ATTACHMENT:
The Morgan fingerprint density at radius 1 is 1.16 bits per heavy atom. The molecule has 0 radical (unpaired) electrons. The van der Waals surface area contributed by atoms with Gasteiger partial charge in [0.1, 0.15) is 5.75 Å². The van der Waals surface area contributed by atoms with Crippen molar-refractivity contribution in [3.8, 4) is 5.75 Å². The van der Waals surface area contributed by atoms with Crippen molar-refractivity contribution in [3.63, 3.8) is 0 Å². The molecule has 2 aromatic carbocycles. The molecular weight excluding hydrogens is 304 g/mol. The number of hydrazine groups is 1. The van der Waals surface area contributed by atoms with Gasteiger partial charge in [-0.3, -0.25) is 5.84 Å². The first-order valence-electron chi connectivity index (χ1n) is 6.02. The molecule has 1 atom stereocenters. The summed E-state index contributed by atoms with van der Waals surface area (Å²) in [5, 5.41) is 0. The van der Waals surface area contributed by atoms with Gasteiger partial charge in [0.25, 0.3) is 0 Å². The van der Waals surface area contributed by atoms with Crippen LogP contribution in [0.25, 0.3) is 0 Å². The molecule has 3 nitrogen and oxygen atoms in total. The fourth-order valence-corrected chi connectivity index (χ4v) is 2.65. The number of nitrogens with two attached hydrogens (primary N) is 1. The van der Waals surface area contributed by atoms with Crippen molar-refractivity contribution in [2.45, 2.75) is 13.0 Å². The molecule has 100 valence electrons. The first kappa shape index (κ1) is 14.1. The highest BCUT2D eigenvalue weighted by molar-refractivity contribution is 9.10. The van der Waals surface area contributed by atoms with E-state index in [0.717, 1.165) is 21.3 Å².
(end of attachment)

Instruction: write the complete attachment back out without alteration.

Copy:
The Morgan fingerprint density at radius 1 is 1.16 bits per heavy atom. The molecule has 0 radical (unpaired) electrons. The van der Waals surface area contributed by atoms with Gasteiger partial charge in [0.1, 0.15) is 5.75 Å². The van der Waals surface area contributed by atoms with Crippen molar-refractivity contribution in [3.8, 4) is 5.75 Å². The van der Waals surface area contributed by atoms with Crippen molar-refractivity contribution in [3.63, 3.8) is 0 Å². The molecule has 2 aromatic carbocycles. The molecular weight excluding hydrogens is 304 g/mol. The number of hydrazine groups is 1. The van der Waals surface area contributed by atoms with Gasteiger partial charge in [-0.3, -0.25) is 5.84 Å². The first-order valence-electron chi connectivity index (χ1n) is 6.02. The molecule has 1 atom stereocenters. The summed E-state index contributed by atoms with van der Waals surface area (Å²) in [5, 5.41) is 0. The van der Waals surface area contributed by atoms with Gasteiger partial charge in [0.25, 0.3) is 0 Å². The van der Waals surface area contributed by atoms with Crippen LogP contribution in [0.25, 0.3) is 0 Å². The molecule has 3 nitrogen and oxygen atoms in total. The fourth-order valence-corrected chi connectivity index (χ4v) is 2.65. The number of nitrogens with two attached hydrogens (primary N) is 1. The van der Waals surface area contributed by atoms with Crippen molar-refractivity contribution in [2.45, 2.75) is 13.0 Å². The molecule has 100 valence electrons. The first kappa shape index (κ1) is 14.1. The highest BCUT2D eigenvalue weighted by molar-refractivity contribution is 9.10. The van der Waals surface area contributed by atoms with E-state index in [0.717, 1.165) is 21.3 Å².